A Nursing Clock

Even hobbyist work with electronics requires some serious time investment, and in the last months I didn’t have any excess of it, having all my time divided between work and father duties. Still, I did manage to squeeze a bit of UltiBlink stuff into the latter, making a clock that reminds us of our infants nursing times; and today I found time to finally write about this.

So, a lifetime ago, that in actuality were just some 4 months, I devised a multiplexing 8×8 RGB LED board running off a single DM633 chip, ordered ten of them, received and soldered a couple. It was a prototype, meant to be heavily used to see the defects and improve on them. Thankfully I did assemble one before the child was born. And even programmed some effects into it, as can be seen on the UltiBlink FB page.

In any case, a baby infant needs to be fed every 3 hours (approx.). So, as I had a contraption capable of displaying time, I decided to give it a quick fix in that direction. The idea was to make it usable by the mother who stubbornly refuses to learn my genius RGB clock concept. I did it and am glad that she quickly learned to use it and finds it useful (as evidenced by the fact that she does press the button when I’m away).

So, here it is.


1 – The Nursing Reminder

Simple, really. You press the button, the clock counts three hours, then lights up a white LED in the corner of the 8×8 matrix (overlaying a color present there, if any). Then it consequently lights up three more corner LEDs at 20 minutes’ intervals. When four are lit, come on, it’s 4 hours already, the baby is hungry! Simple. Just don’t forget to press the button before nursing.


2 – The Clock

The clock is based on the concept already implemented in my 5×3 RGB Clock that I use at home, but in a single most simple and understandable mode. It displays the hour as a digit and minutes as hues gradient (check the link to see the RGB clock main principle).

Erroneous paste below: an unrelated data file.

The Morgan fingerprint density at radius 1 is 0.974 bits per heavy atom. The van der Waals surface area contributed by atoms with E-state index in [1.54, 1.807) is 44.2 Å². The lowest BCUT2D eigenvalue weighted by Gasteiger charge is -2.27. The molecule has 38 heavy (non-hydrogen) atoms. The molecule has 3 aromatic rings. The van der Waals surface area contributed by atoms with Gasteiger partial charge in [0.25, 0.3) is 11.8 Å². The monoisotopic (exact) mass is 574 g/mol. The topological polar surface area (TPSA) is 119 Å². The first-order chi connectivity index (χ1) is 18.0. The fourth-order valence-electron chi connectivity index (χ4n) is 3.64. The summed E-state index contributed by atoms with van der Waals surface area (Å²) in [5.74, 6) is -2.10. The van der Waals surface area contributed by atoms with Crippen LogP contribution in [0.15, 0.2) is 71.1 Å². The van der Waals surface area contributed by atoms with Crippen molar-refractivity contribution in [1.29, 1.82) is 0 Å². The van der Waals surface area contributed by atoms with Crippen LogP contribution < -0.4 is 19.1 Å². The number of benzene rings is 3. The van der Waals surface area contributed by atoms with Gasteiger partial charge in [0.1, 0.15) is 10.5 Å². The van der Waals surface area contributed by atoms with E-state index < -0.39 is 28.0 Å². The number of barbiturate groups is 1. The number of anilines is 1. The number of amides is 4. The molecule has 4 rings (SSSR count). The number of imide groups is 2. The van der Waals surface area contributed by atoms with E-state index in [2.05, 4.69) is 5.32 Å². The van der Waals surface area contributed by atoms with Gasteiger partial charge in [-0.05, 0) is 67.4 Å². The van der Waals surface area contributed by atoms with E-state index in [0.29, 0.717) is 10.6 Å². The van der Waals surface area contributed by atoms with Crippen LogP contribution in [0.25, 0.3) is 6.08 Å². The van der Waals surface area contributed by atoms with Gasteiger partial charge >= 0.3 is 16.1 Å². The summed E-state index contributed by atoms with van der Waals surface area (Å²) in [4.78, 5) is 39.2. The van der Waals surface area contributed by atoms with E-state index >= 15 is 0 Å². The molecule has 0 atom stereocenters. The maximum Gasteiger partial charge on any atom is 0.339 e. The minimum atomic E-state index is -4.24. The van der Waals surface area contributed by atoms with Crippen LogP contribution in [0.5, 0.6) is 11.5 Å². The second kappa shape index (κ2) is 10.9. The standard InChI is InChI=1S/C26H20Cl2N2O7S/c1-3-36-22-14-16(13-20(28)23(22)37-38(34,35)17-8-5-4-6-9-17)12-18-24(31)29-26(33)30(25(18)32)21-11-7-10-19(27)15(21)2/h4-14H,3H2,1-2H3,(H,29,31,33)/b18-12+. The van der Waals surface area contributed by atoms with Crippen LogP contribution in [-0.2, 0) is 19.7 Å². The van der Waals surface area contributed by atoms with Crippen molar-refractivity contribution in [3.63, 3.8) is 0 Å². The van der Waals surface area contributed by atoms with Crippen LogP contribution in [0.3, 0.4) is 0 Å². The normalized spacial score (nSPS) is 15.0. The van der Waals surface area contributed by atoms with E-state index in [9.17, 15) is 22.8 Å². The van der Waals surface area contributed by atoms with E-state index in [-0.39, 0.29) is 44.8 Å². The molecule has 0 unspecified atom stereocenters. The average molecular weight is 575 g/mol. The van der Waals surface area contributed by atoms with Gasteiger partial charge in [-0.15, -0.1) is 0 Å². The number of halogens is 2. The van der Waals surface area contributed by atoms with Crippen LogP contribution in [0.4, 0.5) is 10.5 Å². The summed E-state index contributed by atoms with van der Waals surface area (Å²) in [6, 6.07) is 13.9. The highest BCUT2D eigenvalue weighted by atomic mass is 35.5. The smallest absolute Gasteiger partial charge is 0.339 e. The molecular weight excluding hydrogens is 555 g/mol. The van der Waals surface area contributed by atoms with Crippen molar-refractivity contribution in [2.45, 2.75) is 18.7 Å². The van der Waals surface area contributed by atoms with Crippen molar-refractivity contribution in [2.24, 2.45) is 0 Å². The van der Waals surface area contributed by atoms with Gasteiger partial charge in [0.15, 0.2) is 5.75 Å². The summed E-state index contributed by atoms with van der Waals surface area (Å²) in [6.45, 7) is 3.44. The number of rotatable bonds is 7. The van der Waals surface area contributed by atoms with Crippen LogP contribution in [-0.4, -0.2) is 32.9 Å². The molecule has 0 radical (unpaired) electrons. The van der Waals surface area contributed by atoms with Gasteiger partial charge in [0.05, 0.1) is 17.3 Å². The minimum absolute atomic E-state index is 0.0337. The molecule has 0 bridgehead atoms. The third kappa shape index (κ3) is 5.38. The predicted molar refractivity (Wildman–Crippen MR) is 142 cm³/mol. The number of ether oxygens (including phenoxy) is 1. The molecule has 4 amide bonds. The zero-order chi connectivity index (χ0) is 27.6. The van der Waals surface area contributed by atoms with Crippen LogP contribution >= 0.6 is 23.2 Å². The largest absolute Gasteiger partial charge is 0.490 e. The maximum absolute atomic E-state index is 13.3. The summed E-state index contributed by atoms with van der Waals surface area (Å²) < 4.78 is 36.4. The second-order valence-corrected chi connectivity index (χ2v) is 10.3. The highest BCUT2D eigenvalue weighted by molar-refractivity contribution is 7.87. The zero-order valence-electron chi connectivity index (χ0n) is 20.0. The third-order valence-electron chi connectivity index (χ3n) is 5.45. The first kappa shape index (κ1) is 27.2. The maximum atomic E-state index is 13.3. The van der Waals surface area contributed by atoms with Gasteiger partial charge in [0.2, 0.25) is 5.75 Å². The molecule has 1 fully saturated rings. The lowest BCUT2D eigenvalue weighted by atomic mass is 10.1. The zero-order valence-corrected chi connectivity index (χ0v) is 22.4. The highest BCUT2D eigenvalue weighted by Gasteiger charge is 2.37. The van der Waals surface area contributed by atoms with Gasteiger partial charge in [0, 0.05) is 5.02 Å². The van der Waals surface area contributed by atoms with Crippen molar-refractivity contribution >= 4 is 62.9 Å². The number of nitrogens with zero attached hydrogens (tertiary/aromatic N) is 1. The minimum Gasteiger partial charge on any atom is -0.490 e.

The problem was with double digits, namely 10, 11 and 12. In my 5×3 clock I use Roman numerals on top of each other. With 8×8 matrix there were more options. The full numbers looked too thin and uncool, the hex notation is dull, so I decided on making full digits half-visible:

Well, after a couple of months use I can say that it’s ok, but 10 and 11 look too similar if something is partially obscuring them (like a flower).


3 – The Rest

The clock itself has a battery and runs even if the contraption is disconnected from mains (it uses the DS3231 chip). I needed it to also remember the last time the button was pressed. Atmega328 has EEPROM, but it has a limited lifespan of write/rewrite cycles, so using it was not an option (as it was to be written each time the button is pressed). Thankfully, the DS3231 doesn’t just count time, it also has some registers that can be written and read. At first I thought of encrypting the time into the useless year, month and day registers, but these can change automatically. Thankfully, I remembered to read the datasheet and bingo! The alarm registers:

uint16_t budilo

void setAlarm()

void getAlarm()
 Wire.requestFrom(0x68, 2);
 uint8_t alarMinute = bcdToDec (Wire.read());
 uint8_t alarHour = bcdToDec (Wire.read());
 budilo = alarHour*60 + alarMinute;

These alarm registers are pretty interesting. They can store time (as needed), they can trigger a signal at stored time, but what’s more, they also can trigger these signals (easily converted into interrupts) at preset intervals like a second, a minute, an hour and so on. Didn’t know about this, can be useful in clocks (in fact, I never needed this feature, as my clocks either don’t suffer from checking time each cycle, or check time in between their animation cycles when using hard floating point arithmetic).

Here’s the datasheet if you don’t have it already.


Aahhh, it feels good to be back. Hopefully I’ll be able to appear here more frequently from now on.

Leave a comment

Your email address will not be published. Required fields are marked *